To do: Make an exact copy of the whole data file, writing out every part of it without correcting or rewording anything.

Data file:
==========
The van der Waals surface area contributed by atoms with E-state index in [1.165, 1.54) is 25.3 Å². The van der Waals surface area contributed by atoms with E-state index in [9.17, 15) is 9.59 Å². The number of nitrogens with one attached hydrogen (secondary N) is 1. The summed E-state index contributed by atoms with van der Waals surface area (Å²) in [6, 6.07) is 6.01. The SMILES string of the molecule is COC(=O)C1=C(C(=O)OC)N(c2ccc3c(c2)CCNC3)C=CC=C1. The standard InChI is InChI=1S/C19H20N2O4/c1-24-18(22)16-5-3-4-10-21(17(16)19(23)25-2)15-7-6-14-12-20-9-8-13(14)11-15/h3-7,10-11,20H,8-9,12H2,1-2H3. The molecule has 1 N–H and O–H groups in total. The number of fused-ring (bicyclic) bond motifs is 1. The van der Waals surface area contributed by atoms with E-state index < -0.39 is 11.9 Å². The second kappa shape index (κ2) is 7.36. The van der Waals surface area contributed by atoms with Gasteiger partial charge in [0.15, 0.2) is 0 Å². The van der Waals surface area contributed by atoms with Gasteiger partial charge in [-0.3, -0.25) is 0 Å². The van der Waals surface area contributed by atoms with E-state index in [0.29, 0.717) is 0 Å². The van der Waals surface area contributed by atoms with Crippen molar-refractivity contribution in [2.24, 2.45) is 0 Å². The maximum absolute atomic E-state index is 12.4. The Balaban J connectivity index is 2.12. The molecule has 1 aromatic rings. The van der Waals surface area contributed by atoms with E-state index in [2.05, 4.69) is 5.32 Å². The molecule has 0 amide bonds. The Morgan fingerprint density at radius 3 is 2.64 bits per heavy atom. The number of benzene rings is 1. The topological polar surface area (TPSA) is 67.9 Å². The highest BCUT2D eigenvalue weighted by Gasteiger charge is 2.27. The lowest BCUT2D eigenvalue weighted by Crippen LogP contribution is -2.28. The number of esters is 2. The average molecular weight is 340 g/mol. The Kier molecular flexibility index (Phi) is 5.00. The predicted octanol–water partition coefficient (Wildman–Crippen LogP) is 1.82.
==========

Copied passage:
The van der Waals surface area contributed by atoms with E-state index in [1.165, 1.54) is 25.3 Å². The van der Waals surface area contributed by atoms with E-state index in [9.17, 15) is 9.59 Å². The number of nitrogens with one attached hydrogen (secondary N) is 1. The summed E-state index contributed by atoms with van der Waals surface area (Å²) in [6, 6.07) is 6.01. The SMILES string of the molecule is COC(=O)C1=C(C(=O)OC)N(c2ccc3c(c2)CCNC3)C=CC=C1. The standard InChI is InChI=1S/C19H20N2O4/c1-24-18(22)16-5-3-4-10-21(17(16)19(23)25-2)15-7-6-14-12-20-9-8-13(14)11-15/h3-7,10-11,20H,8-9,12H2,1-2H3. The molecule has 1 N–H and O–H groups in total. The number of fused-ring (bicyclic) bond motifs is 1. The van der Waals surface area contributed by atoms with E-state index < -0.39 is 11.9 Å². The second kappa shape index (κ2) is 7.36. The van der Waals surface area contributed by atoms with Gasteiger partial charge in [0.15, 0.2) is 0 Å². The van der Waals surface area contributed by atoms with Gasteiger partial charge in [-0.3, -0.25) is 0 Å². The van der Waals surface area contributed by atoms with E-state index in [0.29, 0.717) is 0 Å². The van der Waals surface area contributed by atoms with Crippen molar-refractivity contribution in [2.24, 2.45) is 0 Å². The maximum absolute atomic E-state index is 12.4. The Balaban J connectivity index is 2.12. The molecule has 1 aromatic rings. The van der Waals surface area contributed by atoms with E-state index in [2.05, 4.69) is 5.32 Å². The molecule has 0 amide bonds. The Morgan fingerprint density at radius 3 is 2.64 bits per heavy atom. The number of benzene rings is 1. The topological polar surface area (TPSA) is 67.9 Å². The highest BCUT2D eigenvalue weighted by Gasteiger charge is 2.27. The lowest BCUT2D eigenvalue weighted by Crippen LogP contribution is -2.28. The number of esters is 2. The average molecular weight is 340 g/mol. The Kier molecular flexibility index (Phi) is 5.00. The predicted octanol–water partition coefficient (Wildman–Crippen LogP) is 1.82.